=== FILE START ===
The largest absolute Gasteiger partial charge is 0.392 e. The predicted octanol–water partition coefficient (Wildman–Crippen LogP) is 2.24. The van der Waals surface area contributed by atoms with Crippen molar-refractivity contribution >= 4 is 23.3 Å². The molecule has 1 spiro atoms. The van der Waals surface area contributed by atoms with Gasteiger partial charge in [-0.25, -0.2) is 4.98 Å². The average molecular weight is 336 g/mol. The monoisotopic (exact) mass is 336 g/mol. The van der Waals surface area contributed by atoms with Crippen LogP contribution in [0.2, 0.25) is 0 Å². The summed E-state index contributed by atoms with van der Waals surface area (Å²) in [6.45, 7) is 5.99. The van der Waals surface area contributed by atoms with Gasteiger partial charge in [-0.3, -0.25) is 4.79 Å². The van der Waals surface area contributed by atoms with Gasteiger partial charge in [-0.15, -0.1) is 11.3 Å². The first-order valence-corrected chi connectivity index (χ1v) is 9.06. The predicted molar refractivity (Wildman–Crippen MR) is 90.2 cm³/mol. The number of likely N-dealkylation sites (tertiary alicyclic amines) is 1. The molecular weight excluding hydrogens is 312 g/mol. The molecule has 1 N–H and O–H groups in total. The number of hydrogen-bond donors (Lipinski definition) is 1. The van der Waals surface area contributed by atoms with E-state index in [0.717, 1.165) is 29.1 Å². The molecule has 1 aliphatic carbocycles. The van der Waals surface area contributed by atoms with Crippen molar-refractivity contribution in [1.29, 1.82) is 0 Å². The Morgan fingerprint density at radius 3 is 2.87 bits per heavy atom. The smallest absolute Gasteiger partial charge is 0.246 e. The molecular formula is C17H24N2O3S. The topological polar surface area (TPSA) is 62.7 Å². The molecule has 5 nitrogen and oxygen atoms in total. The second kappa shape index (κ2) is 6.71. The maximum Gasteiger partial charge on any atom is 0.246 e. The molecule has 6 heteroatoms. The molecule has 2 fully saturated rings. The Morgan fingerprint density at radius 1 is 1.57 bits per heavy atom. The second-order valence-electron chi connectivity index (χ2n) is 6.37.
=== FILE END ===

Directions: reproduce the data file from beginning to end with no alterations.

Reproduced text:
The largest absolute Gasteiger partial charge is 0.392 e. The predicted octanol–water partition coefficient (Wildman–Crippen LogP) is 2.24. The van der Waals surface area contributed by atoms with Crippen molar-refractivity contribution >= 4 is 23.3 Å². The molecule has 1 spiro atoms. The van der Waals surface area contributed by atoms with Gasteiger partial charge in [-0.25, -0.2) is 4.98 Å². The average molecular weight is 336 g/mol. The monoisotopic (exact) mass is 336 g/mol. The van der Waals surface area contributed by atoms with Crippen LogP contribution in [0.2, 0.25) is 0 Å². The summed E-state index contributed by atoms with van der Waals surface area (Å²) in [6.45, 7) is 5.99. The van der Waals surface area contributed by atoms with Gasteiger partial charge in [-0.3, -0.25) is 4.79 Å². The van der Waals surface area contributed by atoms with Gasteiger partial charge in [-0.15, -0.1) is 11.3 Å². The first-order valence-corrected chi connectivity index (χ1v) is 9.06. The predicted molar refractivity (Wildman–Crippen MR) is 90.2 cm³/mol. The number of likely N-dealkylation sites (tertiary alicyclic amines) is 1. The molecular weight excluding hydrogens is 312 g/mol. The molecule has 1 N–H and O–H groups in total. The number of hydrogen-bond donors (Lipinski definition) is 1. The van der Waals surface area contributed by atoms with E-state index in [0.717, 1.165) is 29.1 Å². The molecule has 1 aliphatic carbocycles. The van der Waals surface area contributed by atoms with Crippen molar-refractivity contribution in [1.29, 1.82) is 0 Å². The Morgan fingerprint density at radius 3 is 2.87 bits per heavy atom. The smallest absolute Gasteiger partial charge is 0.246 e. The molecular formula is C17H24N2O3S. The topological polar surface area (TPSA) is 62.7 Å². The molecule has 5 nitrogen and oxygen atoms in total. The second kappa shape index (κ2) is 6.71. The maximum Gasteiger partial charge on any atom is 0.246 e. The molecule has 6 heteroatoms. The molecule has 2 fully saturated rings. The Morgan fingerprint density at radius 1 is 1.57 bits per heavy atom. The second-order valence-electron chi connectivity index (χ2n) is 6.37.